DSPLY  Last Friday of the month = 2016-03-25
  DSPLY  Last Friday of the month = 2016-04-29
  DSPLY  Last Friday of the month = 2016-05-27
  DSPLY  Last Friday of the month = 2016-06-24
  DSPLY  Last Friday of the month = 2016-07-29
  DSPLY  Last Friday of the month = 2016-08-26
  DSPLY  Last Friday of the month = 2016-09-30
  DSPLY  Last Friday of the month = 2016-10-28
  DSPLY  Last Friday of the month = 2016-11-25
  DSPLY  Last Friday of the month = 2016-12-30

By using SQL these programs are simpler to understand than they would have been written in RPG, and especially RPGIII.

I had previously written about these SQL date functions and described them more detail:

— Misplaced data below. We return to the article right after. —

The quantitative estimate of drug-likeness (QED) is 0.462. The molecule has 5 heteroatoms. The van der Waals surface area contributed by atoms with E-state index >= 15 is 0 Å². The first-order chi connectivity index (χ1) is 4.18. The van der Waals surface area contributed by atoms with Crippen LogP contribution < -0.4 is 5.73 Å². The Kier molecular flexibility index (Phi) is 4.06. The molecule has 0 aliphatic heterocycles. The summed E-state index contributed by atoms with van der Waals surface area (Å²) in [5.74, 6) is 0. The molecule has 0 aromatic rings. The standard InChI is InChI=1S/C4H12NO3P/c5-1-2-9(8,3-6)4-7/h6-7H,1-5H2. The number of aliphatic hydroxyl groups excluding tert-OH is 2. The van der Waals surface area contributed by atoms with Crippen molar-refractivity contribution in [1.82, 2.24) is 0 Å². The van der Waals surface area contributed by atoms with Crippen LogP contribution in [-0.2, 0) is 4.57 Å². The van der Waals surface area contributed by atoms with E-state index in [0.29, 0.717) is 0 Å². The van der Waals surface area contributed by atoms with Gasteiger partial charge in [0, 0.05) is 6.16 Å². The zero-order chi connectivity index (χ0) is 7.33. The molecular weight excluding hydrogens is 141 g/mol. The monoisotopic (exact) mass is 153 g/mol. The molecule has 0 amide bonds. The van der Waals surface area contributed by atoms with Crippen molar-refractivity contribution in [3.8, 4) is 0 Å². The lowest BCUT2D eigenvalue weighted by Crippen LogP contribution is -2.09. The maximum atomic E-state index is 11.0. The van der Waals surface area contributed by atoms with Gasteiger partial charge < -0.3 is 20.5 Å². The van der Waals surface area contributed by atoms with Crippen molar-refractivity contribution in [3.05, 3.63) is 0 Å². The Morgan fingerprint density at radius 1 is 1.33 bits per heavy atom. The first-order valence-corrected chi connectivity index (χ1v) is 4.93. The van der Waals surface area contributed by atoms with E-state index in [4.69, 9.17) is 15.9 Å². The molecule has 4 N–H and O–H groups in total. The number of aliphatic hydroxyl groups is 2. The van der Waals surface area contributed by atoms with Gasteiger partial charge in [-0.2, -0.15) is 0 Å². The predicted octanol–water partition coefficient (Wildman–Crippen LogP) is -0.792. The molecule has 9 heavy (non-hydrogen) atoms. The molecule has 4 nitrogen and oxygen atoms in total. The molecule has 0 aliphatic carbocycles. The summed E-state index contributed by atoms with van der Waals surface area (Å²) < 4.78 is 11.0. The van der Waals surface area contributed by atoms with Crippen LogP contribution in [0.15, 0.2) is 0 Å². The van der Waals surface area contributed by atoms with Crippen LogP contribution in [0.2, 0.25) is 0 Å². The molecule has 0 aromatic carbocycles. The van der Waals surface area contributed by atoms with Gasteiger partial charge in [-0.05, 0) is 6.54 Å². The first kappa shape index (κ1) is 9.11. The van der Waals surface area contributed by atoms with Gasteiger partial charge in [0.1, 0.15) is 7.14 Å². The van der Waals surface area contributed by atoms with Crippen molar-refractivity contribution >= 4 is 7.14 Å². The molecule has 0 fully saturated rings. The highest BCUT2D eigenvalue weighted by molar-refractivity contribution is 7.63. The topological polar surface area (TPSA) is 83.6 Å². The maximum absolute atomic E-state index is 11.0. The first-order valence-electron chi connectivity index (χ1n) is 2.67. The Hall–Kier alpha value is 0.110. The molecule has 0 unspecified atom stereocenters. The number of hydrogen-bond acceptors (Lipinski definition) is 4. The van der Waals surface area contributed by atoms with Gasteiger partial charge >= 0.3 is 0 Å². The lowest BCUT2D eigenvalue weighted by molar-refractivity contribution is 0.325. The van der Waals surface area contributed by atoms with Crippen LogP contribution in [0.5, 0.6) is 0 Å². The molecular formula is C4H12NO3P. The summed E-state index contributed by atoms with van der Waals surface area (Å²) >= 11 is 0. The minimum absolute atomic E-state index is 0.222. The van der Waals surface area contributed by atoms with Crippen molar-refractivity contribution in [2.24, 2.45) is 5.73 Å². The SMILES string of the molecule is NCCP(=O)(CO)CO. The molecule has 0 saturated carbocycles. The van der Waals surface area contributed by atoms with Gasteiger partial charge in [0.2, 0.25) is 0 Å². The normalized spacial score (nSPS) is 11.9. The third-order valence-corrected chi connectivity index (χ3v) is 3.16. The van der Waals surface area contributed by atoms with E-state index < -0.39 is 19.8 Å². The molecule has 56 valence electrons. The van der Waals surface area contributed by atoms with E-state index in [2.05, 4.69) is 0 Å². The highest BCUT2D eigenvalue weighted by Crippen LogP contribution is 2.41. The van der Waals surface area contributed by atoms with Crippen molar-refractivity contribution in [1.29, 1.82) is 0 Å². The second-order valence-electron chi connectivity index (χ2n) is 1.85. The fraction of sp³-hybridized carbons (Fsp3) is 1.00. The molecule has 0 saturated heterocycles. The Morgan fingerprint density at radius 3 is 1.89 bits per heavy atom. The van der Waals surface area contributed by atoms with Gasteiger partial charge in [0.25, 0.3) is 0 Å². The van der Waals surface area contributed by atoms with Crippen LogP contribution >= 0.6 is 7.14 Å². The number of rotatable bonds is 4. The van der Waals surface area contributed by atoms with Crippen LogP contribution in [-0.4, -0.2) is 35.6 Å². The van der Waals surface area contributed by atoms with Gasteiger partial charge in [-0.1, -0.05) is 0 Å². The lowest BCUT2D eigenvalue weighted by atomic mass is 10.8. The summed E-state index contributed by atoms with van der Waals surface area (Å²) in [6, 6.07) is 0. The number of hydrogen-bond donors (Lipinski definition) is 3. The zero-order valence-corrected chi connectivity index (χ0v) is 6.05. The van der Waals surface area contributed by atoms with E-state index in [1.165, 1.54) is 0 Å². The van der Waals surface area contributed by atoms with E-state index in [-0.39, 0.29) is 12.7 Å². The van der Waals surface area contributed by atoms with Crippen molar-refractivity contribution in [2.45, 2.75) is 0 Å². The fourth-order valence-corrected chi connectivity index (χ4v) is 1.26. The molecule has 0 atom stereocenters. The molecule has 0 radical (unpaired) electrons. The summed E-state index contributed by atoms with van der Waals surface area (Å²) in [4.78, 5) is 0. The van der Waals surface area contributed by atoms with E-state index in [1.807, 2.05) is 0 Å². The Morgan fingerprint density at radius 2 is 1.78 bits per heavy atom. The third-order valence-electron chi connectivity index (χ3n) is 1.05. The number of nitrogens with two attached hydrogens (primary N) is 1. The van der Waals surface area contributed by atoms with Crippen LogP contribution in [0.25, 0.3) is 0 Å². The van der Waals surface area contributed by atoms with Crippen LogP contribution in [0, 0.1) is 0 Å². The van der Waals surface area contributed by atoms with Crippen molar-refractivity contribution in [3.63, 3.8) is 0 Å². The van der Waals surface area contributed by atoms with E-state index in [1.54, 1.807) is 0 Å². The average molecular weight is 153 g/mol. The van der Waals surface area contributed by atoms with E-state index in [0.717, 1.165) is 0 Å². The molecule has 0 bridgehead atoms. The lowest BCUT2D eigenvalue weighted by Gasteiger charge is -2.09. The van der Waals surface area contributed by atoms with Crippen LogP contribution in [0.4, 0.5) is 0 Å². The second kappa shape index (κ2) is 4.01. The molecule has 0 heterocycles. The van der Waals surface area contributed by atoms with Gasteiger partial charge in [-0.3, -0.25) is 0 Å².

This article was written for IBM i 7.2, and should work for earlier releases too.


Fixed format definitions

D wkDate          S               D
D wkTStamp        S               Z
D wk8A            S              8
D Month           S              2  0
D wkDay           S              1  0
 /free

Return

18 comments:

  1. Awesome examples! Another good topic that is date/time related, is dealing with durations. How to determine and display durations between timestamps.

    ReplyDelete
  2. Jan Koefoed-NielsenOctober 8, 2015 at 5:09 AM

    Very nice use of sql :-)
    I have one small comment
    : in denmark ( and lot of europe) week starts monday so we would use weekday_iso and friday would be 5, not 6 :-) your code would work but would confuse people when they see 6 as friday :-)

    ReplyDelete
    Replies
    1. A good point. This is why I always recommend if you take any code from this site you should test it to ensure it works in your environment.

      Delete
  3. u can use : the sysval QDAYOFTHEWEEK : Example: